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The White House of President Barack Obama went online with a promise that its slick new website would provide a "window for all Americans into the business of the government".
In a posting on the blog of whitehouse.gov, Macon Phillips, the White House Director of New Media, said the site "will serve as a place for the President and his administration to connect with the rest of the nation and the world". "Change has come to whitehouse.gov," Phillips wrote after the website of former president George W Bush went offline and was replaced by that of Obama.
Noting that the internet played a key role in Obama's November 4 election victory, Phillips said: "whitehouse.gov is just the beginning of the new administration's efforts to expand and deepen this online engagement.
"Just like your new government, whitehouse.gov and the rest of the administration's online programs will put citizens first," he added.
Phillips said the White House's new media efforts would focus on "communication," "transparency" and "participation".
He said the site "will feature timely and in-depth content meant to keep everyone up-to-date and educated" and encouraged users to sign up for e-mail updates, a technique Obama's team used very successfully during his campaign.
"President Obama has committed to making his administration the most open and transparent in history, and whitehouse.gov will play a major role in delivering on that promise," Phillips said.
"The President's executive orders and proclamations will be published for everyone to review, and that's just the beginning of our efforts to provide a window for all Americans into the business of the government," he added. "Citizen participation will be a priority for the administration, and the internet will play an important role in that."
Following through on an Obama campaign promise, he said: "We will publish all non-emergency legislation to the website for five days, and allow the public to review and comment before the President signs it."
Phillips also encouraged users to send ideas about improving whitehouse.gov.
Prominently displayed on the homepage of the new website was a message from the Office of Public Liaison and a link to an e-mail form, which members of the public can use to send their thoughts to the White House.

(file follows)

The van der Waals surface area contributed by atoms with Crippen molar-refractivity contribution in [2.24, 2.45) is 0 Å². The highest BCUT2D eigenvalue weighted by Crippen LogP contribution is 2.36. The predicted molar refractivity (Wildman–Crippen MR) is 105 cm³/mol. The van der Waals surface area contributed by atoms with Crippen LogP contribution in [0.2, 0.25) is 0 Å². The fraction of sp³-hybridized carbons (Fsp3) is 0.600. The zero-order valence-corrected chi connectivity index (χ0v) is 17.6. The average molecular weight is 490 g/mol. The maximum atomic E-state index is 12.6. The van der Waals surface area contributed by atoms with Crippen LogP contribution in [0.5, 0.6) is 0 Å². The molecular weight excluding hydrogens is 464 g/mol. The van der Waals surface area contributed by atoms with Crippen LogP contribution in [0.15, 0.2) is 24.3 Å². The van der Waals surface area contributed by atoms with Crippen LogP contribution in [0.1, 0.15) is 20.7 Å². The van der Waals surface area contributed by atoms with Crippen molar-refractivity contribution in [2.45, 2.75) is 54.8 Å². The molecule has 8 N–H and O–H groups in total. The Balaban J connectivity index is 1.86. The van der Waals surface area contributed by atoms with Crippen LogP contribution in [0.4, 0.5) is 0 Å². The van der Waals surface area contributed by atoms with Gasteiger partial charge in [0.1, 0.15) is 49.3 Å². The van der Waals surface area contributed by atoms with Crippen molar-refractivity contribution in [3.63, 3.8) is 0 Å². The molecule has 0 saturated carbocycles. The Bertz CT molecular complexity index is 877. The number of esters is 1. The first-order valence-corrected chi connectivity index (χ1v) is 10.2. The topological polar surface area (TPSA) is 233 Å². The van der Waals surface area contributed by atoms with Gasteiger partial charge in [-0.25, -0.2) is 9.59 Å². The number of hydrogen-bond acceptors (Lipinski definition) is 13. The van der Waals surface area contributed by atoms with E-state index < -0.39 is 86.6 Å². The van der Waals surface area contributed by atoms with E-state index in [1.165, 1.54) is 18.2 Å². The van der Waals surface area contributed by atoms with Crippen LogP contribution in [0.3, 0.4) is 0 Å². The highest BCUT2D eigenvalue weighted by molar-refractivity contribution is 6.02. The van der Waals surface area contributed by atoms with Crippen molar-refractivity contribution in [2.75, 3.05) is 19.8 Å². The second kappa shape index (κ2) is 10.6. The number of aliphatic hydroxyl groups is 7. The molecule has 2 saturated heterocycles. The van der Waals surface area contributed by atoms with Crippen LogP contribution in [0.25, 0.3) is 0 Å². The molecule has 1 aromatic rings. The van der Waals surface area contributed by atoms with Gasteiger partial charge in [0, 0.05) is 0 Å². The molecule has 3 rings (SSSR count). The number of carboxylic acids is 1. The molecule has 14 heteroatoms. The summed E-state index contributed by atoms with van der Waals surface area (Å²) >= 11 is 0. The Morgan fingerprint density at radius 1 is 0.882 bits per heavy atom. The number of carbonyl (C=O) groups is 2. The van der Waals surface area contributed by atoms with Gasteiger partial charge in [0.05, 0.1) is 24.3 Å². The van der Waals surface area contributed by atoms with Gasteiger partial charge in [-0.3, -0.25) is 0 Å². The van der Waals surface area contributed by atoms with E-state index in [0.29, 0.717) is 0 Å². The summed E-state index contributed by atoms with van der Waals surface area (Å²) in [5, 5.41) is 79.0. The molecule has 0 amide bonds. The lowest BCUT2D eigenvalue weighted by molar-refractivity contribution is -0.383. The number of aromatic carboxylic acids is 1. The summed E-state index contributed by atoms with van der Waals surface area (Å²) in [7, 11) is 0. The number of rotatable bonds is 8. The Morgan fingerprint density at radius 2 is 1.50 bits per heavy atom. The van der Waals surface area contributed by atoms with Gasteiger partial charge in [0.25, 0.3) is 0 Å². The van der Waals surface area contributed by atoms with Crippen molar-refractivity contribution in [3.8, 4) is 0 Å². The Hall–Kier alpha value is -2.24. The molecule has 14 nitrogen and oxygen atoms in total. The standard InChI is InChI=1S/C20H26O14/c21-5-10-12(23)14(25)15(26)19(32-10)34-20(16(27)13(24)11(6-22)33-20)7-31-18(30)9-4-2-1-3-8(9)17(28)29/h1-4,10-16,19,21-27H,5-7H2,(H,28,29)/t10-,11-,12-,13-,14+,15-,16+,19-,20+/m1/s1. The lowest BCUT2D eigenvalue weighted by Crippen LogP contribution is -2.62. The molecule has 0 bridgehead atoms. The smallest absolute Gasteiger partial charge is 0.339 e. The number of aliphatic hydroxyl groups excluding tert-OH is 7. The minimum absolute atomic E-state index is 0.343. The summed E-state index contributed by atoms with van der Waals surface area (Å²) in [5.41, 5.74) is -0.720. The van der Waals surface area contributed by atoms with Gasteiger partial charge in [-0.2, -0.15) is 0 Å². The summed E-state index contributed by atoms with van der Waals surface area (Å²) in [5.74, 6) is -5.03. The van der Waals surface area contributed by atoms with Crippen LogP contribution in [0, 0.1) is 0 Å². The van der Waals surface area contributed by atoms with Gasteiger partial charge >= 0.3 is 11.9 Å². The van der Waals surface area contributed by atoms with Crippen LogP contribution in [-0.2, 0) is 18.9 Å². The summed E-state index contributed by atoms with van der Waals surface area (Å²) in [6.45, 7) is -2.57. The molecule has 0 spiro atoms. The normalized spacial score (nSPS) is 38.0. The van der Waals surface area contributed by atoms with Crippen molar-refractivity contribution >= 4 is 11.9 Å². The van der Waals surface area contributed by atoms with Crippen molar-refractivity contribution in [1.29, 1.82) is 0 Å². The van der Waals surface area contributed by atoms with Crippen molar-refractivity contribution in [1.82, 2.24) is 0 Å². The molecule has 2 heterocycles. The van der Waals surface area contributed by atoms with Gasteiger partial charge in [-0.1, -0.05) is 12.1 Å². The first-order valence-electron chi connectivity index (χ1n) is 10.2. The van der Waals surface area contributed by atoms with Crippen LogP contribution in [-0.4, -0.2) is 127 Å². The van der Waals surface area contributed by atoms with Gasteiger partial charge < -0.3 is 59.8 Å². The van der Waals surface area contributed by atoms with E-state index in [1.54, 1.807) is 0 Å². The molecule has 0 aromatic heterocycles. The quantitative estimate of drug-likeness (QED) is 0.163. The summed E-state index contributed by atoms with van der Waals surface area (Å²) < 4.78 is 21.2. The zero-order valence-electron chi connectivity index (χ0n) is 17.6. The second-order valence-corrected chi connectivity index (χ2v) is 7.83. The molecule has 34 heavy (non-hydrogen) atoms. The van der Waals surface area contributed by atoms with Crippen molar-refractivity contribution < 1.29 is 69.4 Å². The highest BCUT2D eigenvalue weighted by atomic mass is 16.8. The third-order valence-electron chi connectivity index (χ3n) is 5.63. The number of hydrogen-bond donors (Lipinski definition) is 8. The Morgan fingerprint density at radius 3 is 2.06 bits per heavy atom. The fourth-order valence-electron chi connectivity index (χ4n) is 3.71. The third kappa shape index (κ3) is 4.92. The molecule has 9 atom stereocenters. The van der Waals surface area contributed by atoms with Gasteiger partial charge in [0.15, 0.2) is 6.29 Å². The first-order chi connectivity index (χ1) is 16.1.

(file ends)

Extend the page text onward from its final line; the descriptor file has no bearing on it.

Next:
Whitehouse.gov was also undergoing some early teething pains this week.
It noted on the blog that Obama had issued a proclamation moments after taking office calling on Americans to serve one another, but said in another area on the site that he had not yet issued any proclamations.
The website has been widely expected to be the window for what is being touted as a bold experiment in interactive governance.
Change.gov, the official website of the Obama transition team, contained such features as the "Citizen's Briefing Book," in which users were invited to submit ideas by e-mail and "rate or offer comments on the ideas of others".
Another feature, "Your Seat at the Table", called for the proceedings of meetings between the transition team and outside organisations to be published on change.gov and allowed members of the public to comment on them.
Whitehouse.gov also features a detailed look at the new president's agenda on topics ranging from the economy to energy to the environment and biographies of Obama and his Vice President, Joe Biden. There's also a slideshow of US presidents beginning with George Washington and a trivia section called "White House 101" featuring "facts and fun for all ages".
It also includes links to the websites of other federal agencies and a primer on the role of the legislative and judicial branches of government.
The first US Internet President is an online sensation, triggering a tidal wave of Web traffic as he officially seized the nation's reins this week.
Akamai Technologies, which specialises in assuring that websites don't crash under the weight of heavy online traffic, saw digital content surge to record levels – more than two terabytes of data per second.
Akamai said its EdgePlatform was streaming more than seven million video feeds, most of them live, at points during Obama's acceptance speech.
During the inauguration, the number of Haiku-style updates fired off by users of Twitter leapt fivefold, the micro-blogging service said.
"Overall, twitter sailed smoothly through the inauguration but at the peak, some folks did experience a two-five minute delay receiving updates," a twitter blog entry said.
Social-networking site Facebook said the rate of profile page updates surged, peaking at an unprecedented 8,500 per minute during Obama's speech.
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